An ultrasound scan can show an ectopic pregnancy as early as five weeks. An ectopic pregnancy is when the embryo attaches outside your womb, usually to the fallopian tube and sometimes to an ovary or your cervix.
An embryo that attaches outside your womb can't develop normally and can damage the organ it's attached to and cause severe bleeding. It can put your life at risk so this is why a confirmed ectopic pregnancy usually needs to be ended (aborted), using either medicines or surgery.
Some ectopic pregnancies are treated using a medicine called methotrexate. This stops new cells being produced and so stops the growth of the pregnancy. Methotrexate is usually given as an injection.
Often the embryo needs to be surgically removed using keyhole or open surgery. In keyhole surgery, special instruments will be passed into your abdomen (tummy) through small cuts. These instruments are used to examine and remove the ectopic pregnancy. In open surgery, your surgeon will make a single cut into your abdomen and remove the embryo. Treating ectopic pregnancy by surgery is usually a medical emergency.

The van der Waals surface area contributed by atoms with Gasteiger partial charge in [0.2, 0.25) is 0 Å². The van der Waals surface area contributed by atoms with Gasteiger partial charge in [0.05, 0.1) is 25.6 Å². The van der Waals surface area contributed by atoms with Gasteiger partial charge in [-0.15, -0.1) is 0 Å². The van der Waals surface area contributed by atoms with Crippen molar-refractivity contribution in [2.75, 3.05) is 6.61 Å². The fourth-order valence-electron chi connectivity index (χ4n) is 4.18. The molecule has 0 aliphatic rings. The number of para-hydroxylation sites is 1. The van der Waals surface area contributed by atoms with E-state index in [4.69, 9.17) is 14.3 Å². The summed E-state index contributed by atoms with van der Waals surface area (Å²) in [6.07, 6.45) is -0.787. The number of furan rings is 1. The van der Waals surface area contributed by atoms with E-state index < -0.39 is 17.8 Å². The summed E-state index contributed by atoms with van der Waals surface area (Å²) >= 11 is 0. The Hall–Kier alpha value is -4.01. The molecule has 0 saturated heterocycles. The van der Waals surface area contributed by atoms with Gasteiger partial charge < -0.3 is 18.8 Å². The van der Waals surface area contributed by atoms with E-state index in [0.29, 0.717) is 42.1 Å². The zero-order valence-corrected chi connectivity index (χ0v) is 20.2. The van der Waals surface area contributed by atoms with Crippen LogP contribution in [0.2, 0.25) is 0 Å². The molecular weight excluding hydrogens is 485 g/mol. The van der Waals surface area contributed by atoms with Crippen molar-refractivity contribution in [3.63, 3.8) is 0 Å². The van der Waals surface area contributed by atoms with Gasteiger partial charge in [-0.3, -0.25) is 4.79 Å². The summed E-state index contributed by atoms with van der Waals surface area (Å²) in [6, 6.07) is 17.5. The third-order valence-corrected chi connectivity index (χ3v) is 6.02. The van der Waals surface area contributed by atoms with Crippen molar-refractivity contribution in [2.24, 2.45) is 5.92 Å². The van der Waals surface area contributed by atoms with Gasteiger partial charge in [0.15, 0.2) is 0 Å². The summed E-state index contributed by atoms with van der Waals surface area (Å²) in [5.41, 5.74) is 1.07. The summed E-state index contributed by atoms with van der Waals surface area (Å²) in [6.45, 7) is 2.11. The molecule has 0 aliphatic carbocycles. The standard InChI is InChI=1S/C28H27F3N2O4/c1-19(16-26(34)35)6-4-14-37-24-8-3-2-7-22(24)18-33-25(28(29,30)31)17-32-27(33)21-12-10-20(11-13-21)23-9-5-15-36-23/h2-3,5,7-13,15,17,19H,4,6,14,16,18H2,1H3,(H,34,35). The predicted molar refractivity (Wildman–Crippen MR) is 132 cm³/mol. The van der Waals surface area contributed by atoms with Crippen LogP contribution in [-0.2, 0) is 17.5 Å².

About 12 weeks after you get pregnant, your baby’s sex organs are developed. You should be able to ask about the sex of your baby at your second routine scan, which checks your baby's development. You will usually have this between 18 and 20 weeks of your pregnancy.
An ultrasound scan can check the sex of your baby. However, it’s not completely accurate because it depends on the position of your baby and the skill of your obstetrician or sonographer. You may be able to find out at your routine fetal anomaly scan.
If you need to know the sex of your baby for medical reasons, you may be offered amniocentesis or chorionic villus sampling. These tests can help determine the sex of your baby and check for a range of genetic disorders.